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Backbone Entertainment Logo

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The Backbone entertainment logo is a graphical representation of a human body enclosed within a white box. It contains the word “ENTERTAINMENT” and the name “BACKBONE,” as well as the logo of its sister company, Foundation 9 Entertainment. There are also animated variants of this logo for the Vancouver studio and Emeryville studio. For the Vancouver studio, the town name is used instead of “ENTERTAINMENT.”

backbone-entertainment-logo

Video game logos clg wiki

Backbone Entertainment is an American video game developer and publisher. The name “Backbone” was first used in 2003, after Digital Eclipse and ImaginEngine merged. Backbone had three divisions: the Vancouver studio, the Charlottetown division, and the digital-embedded studio Other Ocean. The Vancouver studio closed in 2009, and the other two merged to form Foundation 9 Entertainment. Throughout the years, the Backbone brand has been present on the company’s logos.

In addition to the original backbone logo, Backbone has used the PlayZone logo in its video games since its inception. Its corporate font is a variant of Clarendon typeface, and the diamond appears slightly larger on the previous generation of consoles. The trademark sign is located next to the diamond, while the logo also features two triangles on each side. In a back-and-forth battle between two enemies, the logo of Backbone’s games focuses on a war game environment.

backbone-entertainment-logo

Digital eclipse clg wiki

Digital Eclipse is an American video game developer based in Emeryville, California. The company was founded in 1992 by Andrew Ayre and developed commercial emulation games for the Game Boy Color. The company merged with ImaginEngine in 2003, and a few employees started Backbone Entertainment, a video game development studio. In 2015, Other Ocean Interactive purchased the Digital Eclipse brand. It also hired Frank Cifaldi, a video game preservation specialist.

Backbone Entertainment was established in 2003 when Digital Eclipse merged with ImaginEngine. The studio had three divisions in Emeryville, Charlottetown, and Vancouver. The Charlottetown division was spun off in 2009 and merged with Another Ocean. Backbone Entertainment also merged with Foundation 9 Entertainment in 2008, and has remained a subsidiary of that company ever since. In 2009, the company closed its Vancouver studio, and laid off employees in Emeryville and Charlottetown.

backbone-entertainment-logo

The fizz factor logo

The Fizz Factor was a video game developer that was based in Austin, Texas. Founded on April 9, 2002, the company was part of the Amaze Entertainment network of independent studios. In 2005, the team was absorbed into Amaze and the company later merged with Foundation 9 to form Glu Mobile. In July 2009, the company closed down. A similar logo was reintroduced to commemorate the company’s short but successful run.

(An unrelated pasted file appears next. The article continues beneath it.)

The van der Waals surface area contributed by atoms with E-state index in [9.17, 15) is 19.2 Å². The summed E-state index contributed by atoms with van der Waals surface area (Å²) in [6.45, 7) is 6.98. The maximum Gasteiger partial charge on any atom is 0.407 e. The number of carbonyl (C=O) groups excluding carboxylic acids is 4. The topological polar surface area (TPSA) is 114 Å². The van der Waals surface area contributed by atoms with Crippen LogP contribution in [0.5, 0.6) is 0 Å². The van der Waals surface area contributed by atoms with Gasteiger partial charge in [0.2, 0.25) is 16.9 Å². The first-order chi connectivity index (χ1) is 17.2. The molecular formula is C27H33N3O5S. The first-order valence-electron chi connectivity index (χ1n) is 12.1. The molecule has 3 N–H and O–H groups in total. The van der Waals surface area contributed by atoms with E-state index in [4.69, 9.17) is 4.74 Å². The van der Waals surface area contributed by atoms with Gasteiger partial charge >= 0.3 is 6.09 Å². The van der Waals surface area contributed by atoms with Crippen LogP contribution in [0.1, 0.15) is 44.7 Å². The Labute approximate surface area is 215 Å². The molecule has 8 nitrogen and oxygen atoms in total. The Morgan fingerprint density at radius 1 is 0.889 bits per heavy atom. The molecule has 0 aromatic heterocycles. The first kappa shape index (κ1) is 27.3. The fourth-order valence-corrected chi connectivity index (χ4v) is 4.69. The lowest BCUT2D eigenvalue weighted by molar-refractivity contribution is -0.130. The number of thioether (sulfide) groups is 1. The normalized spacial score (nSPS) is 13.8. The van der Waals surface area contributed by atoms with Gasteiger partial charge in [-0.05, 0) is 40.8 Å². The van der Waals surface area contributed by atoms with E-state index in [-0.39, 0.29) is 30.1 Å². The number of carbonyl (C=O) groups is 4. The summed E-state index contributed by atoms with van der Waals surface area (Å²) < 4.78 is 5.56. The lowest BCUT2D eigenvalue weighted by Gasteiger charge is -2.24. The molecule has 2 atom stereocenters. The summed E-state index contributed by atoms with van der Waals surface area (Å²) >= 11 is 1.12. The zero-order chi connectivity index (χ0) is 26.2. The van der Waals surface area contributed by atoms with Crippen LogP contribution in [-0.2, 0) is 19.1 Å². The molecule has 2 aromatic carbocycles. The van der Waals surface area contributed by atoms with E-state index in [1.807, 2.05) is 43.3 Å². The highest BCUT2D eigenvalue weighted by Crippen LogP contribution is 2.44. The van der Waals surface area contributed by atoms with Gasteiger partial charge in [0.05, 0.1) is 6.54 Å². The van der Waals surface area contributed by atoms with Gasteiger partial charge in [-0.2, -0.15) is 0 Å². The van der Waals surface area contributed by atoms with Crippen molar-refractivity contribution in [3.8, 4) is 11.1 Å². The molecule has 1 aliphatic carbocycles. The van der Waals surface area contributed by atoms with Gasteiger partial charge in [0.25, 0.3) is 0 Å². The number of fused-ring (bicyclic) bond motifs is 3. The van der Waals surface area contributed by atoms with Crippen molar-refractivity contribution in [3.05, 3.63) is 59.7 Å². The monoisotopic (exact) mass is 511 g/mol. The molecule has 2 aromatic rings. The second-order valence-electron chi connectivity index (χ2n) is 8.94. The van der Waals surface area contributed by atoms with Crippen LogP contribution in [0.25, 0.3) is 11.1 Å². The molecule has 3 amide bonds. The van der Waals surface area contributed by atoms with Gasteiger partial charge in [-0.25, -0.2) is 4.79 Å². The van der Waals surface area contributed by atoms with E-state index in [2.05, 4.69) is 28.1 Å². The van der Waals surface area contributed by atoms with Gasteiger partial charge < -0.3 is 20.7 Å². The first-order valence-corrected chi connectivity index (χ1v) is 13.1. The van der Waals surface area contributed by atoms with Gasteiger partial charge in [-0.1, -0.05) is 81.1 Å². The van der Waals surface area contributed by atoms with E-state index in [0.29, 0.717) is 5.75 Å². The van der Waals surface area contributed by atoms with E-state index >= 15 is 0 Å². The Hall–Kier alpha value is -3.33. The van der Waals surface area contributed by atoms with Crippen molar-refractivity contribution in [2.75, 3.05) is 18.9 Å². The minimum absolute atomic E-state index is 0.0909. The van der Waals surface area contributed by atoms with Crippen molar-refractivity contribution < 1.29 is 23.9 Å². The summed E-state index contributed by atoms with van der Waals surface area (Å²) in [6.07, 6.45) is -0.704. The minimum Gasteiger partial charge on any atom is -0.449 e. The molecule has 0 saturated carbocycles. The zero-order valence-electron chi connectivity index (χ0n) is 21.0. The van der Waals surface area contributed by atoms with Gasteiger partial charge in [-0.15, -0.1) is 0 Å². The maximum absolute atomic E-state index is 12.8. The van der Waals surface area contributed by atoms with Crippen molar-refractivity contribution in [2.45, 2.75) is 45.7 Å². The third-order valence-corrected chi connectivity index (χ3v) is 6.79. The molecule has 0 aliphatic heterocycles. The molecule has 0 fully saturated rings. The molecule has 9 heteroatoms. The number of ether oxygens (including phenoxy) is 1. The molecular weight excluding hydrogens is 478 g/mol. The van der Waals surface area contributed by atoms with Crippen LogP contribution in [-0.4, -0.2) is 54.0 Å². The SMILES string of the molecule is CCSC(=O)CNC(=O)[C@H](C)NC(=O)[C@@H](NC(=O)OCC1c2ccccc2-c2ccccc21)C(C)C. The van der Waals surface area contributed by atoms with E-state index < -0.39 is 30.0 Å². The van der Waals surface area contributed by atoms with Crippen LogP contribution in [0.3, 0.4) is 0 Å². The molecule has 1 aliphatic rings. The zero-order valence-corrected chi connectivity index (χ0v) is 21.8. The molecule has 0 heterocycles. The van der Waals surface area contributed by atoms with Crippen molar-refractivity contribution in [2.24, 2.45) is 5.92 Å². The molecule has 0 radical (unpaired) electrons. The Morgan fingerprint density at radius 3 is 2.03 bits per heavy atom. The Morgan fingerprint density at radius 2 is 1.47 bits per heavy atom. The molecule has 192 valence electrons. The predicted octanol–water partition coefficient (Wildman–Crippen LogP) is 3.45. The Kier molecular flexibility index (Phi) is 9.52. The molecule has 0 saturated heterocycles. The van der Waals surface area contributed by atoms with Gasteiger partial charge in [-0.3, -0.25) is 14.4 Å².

backbone-entertainment-logo

Backbone entertainment video games

Backbone Entertainment is an American independent video game development company based in Emeryville, California. The company was founded in 2003, when Digital Eclipse Software, Inc., and ImaginEngine Corp. merged. Digital Eclipse developed handheld video games, while ImaginEngine specialized in children’s software and arcade games. Both companies previously had studios in Emeryville and Boston, Massachusetts. The new company is the result of the merger.

The company was initially called Digital Eclipse Software and opened in 1992. It has two offices, in Emeryville, California, and Vancouver, British Columbia. In 2005, it merged with Foundation 9 Entertainment, and now has an estimated 100 titles in development. The company originally created Sypro games for the GameBoy Advance, such as Death Jr., but later shifted to downloadable games. Backbone has also worked on downloadable games, including Zombie Apocalypse: Never Die Alone.

backbone-entertainment-logo

Digital eclipse logo

Backbone Entertainment was an American video game development company founded in 2003. Its founders were the ImaginEngine and Digital Eclipse developers. Later on, Backbone merged with The Collective, a game publishing company, to form Foundation 9 Entertainment. Its logo features a backwards arrow, which refers to “the front.”

The company is known for Game Boy Advance titles and retro compilations like Atari Anthology. In recent years, the company has expanded to other media including TV console hardware and TV games. Among its highest profile titles is Death Jr. for the PSP. It was the first to be announced for the format. CEO of Backbone stated that “the scale of games is increasing.”